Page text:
You’ve done tons and tons more writing. It’s good stuff, but also honestly, searingly, wrenchingly true, and, after a winter of isolation, rejection, suffering, insult, and near-assault—you have to concede that it’s just a teeny bit (just the littlest smidge) dark. A couple of people have mentioned that your writing makes them sad. You’re not sure you want a reputation as one of those brooding, self-obsessed, lyrical-but-oh-so-intense female memoirists. And, since you have nothing else in the pipeline, the world must languish, insensibly depriving itself of the exquisite tristesse and poignancy of your touching history.
So you decide that you’ll start a new piece of comic brilliance instead. But then you have to look up that quote by Tolstoy about how all happy families are alike, but all unhappy families are unhappy in their own way, and then you see an update on Facebook, and then you realize that your neighbors have finally stopped doing their- and-their-friends-and-relations’ laundry, so you can finally wash your sports bras, and then you remember that you haven’t swept the floors in two days…and then it’s just too late, and you have to finish season two of the Americans.
You get asked out on a date and have a good time. The second date goes well, and the third…except for that one thing he said in passing that could mean 10 different things. You wander around the apartment absent-mindedly cleaning things, trying to telepathically decipher the black box that is another human being. You then have to go for drinks with your girlfriends to forensically re-construct the events and meaning of every minute of each date, and to deconstruct, with relentless incisiveness, every emoji used in every text the man has sent you (“is that really a crying face, or an Android-iOs translation problem…??) Your psyche taunts you in an incongruously-Mancunian accent, “You know nothing…”—because you really do know nothing. Until you go on another perfectly-enjoyable date and all that stuff you were worried about turns out be truly nothing. All of this is extremely time-consuming, and since bad things continue to not happen, you find you have nothing to say publicly about any of it.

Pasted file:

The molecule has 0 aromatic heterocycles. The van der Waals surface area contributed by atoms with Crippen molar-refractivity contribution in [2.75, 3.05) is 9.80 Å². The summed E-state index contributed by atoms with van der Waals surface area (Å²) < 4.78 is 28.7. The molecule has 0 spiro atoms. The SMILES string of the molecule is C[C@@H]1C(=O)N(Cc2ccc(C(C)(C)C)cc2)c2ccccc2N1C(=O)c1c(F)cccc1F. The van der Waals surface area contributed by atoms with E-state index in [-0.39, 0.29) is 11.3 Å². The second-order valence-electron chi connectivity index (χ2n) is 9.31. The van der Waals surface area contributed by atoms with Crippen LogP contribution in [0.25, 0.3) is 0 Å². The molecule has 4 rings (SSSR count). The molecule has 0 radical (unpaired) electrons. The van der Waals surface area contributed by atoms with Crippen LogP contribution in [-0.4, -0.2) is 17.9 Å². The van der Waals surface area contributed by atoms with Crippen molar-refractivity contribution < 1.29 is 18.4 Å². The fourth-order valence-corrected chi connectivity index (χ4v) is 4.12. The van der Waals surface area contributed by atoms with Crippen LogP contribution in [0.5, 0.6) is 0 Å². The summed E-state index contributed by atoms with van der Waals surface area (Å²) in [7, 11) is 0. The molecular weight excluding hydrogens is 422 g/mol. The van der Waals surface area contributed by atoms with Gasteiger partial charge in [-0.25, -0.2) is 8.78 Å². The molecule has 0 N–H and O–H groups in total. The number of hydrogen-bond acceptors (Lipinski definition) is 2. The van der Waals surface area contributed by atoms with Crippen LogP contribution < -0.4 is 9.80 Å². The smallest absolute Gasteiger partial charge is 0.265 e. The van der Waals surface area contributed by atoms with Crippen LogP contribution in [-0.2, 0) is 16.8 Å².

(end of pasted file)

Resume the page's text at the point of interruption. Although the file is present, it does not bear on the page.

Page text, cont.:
Mad Max comes out. You call your parents. You go to a weekend-long fitness camp. A friend is in from out of town. The snow is melted, you’ve got a new battery in your car, and you can finally go to Ikea for that thing you were sure only Ikea could provide. It doesn’t fit. You have to go back to Ikea. You get invited to a poetry reading. You need to spend 4 hours going through every possible combination of airline fares and schedules in order to plan the perfect itinerary to visit your parents. You check Facebook again. And again. The season finale of Game of Thrones demands protracted analysis and conversation with everyone you know. You realize your 10-class card for ballet is about to expire. You have two unused salsa classes. You go to dance classes. You start composing an indignant letter to Amazon about how the concept of “MommyPrime” is offensively patriarchal and discriminatory, until you realize that they have no way of knowing that “Pierre” is not a real over-indulged, Montessori-coddled child (birthday April 3), but is, in fact, your stuffed panda. You (and the panda) get a free trial month. You can’t help yourself and you buy season three of the Americans. Your hair, which yesterday was fine—completely fine—is suddenly impossible and it has to be colored and cut immediately. You need a filling replaced. You start a really good murder mystery. You go to the office and become enraged by everything that either is on your computer when you wish it weren’t, or should be on your computer but has been inexplicably taken away by IT on the capricious whim of their tyrannical sysadmin. You feel very busy, but thwarted. You write about not writing as a way to get some writing done.